I agree with the original objectives of the group. I also agree with their principles in concept.

However, details matter and details are lacking throughout this report. The concept of completions is too vague, and, in my opinion, no single definition can be used to measure all institutions.

Using the percentage of Pell-eligible students as a measurement is not reasonable for all institutions, particularly those educational institutions that serve a majority part-time student population. The accountability framework proposed by the Opportunity America group needs more substance before I would recommend it for policymakers’ consideration.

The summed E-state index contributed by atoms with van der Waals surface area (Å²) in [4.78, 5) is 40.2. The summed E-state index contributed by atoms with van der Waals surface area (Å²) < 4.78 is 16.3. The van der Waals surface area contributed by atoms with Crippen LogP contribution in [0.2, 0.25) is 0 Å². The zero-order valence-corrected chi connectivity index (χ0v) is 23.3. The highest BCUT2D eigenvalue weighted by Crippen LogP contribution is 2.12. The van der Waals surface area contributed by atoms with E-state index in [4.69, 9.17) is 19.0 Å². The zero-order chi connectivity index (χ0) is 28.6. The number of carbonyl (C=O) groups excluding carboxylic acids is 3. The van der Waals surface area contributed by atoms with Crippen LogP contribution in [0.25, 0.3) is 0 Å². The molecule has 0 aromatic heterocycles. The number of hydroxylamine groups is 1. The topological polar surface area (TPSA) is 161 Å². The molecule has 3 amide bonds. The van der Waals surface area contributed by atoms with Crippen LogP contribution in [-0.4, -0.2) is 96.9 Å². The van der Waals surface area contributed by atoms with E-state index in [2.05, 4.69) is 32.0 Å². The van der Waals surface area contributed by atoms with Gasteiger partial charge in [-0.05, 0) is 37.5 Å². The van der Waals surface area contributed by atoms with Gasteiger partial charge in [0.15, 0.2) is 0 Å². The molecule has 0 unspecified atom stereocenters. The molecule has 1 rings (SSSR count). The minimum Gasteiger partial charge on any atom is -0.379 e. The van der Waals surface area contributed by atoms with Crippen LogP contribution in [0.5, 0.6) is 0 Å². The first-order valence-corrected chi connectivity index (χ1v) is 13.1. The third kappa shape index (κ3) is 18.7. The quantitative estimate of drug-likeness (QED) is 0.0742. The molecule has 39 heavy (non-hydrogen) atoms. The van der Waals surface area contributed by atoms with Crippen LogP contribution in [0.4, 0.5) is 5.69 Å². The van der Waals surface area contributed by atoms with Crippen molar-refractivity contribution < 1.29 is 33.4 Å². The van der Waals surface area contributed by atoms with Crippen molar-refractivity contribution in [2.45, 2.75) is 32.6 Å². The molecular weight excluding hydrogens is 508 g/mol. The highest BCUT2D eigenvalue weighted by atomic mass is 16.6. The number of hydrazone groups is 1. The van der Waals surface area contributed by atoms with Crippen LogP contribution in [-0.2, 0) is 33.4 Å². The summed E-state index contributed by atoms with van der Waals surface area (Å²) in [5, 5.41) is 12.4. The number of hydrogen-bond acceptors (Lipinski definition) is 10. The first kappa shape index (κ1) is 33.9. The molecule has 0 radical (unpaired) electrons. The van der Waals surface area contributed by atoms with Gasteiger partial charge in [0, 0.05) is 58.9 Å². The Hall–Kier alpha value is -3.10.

Wally Boston Dr. Wallace E. Boston was appointed President and Chief Executive Officer of American Public University System (APUS) and its parent company, American Public Education, Inc. (APEI) in July 2004. He joined APUS as its Executive Vice President and Chief Financial Officer in 2002. In September 2019, Dr. Boston retired as CEO of APEI and retired as APUS President in August 2020. Dr. Boston guided APUS through its successful initial accreditation with the Higher Learning Commission of the North Central Association in 2006 and ten-year reaccreditation in 2011. In November 2007, he led APEI to an initial public offering on the NASDAQ Exchange. For four years from 2009 through 2012, APEI was ranked in Forbes' Top 10 list of America's Best Small Public Companies. During his tenure as president, APUS grew to over 85,000 students, 200 degree and certificate programs, and approximately 100,000 alumni. While serving as APEI CEO and APUS President, Dr. Boston was a board member of APEI, APUS, Hondros College of Nursing, and Fidelis, Inc. Dr. Boston continues to serve as a member of the Board of Advisors of the National Institute for Learning Outcomes Assessment (NILOA) and as a member and chair of the board of New Horizons Worldwide. He has authored and co-authored papers on the topic of online post-secondary student retention, and is a frequent speaker on the impact of technology on higher education. Dr. Boston is a past Treasurer of the Board of Trustees of the McDonogh School, a private K-12 school in Baltimore. In his career prior to APEI and APUS, Dr. Boston served as either CFO, COO, or CEO of Meridian Healthcare, Manor Healthcare, Neighborcare Pharmacies, and Sun Healthcare Group. Dr. Boston is a Certified Public Accountant, Certified Management Accountant, and Chartered Global Management Accountant. He earned an A.B. degree in History from Duke University, an MBA in Marketing and Accounting from Tulane University’s Freeman School of Business Administration, and a Doctorate in Higher Education Management from the University of Pennsylvania’s Graduate School of Education. In 2008, the Board of Trustees of APUS awarded him a Doctorate in Business Administration, honoris causa, and, in April 2017, also bestowed him with the title President Emeritus. In August 2020, the Board of Trustees of APUS appointed him Trustee Emeritus. In November 2020, the Board of Trustees announced that the APUS School of Business would be renamed the Dr. Wallace E Boston School of Business in recognition of Dr. Boston's service to the university. Dr. Boston lives with his family in Austin, Texas.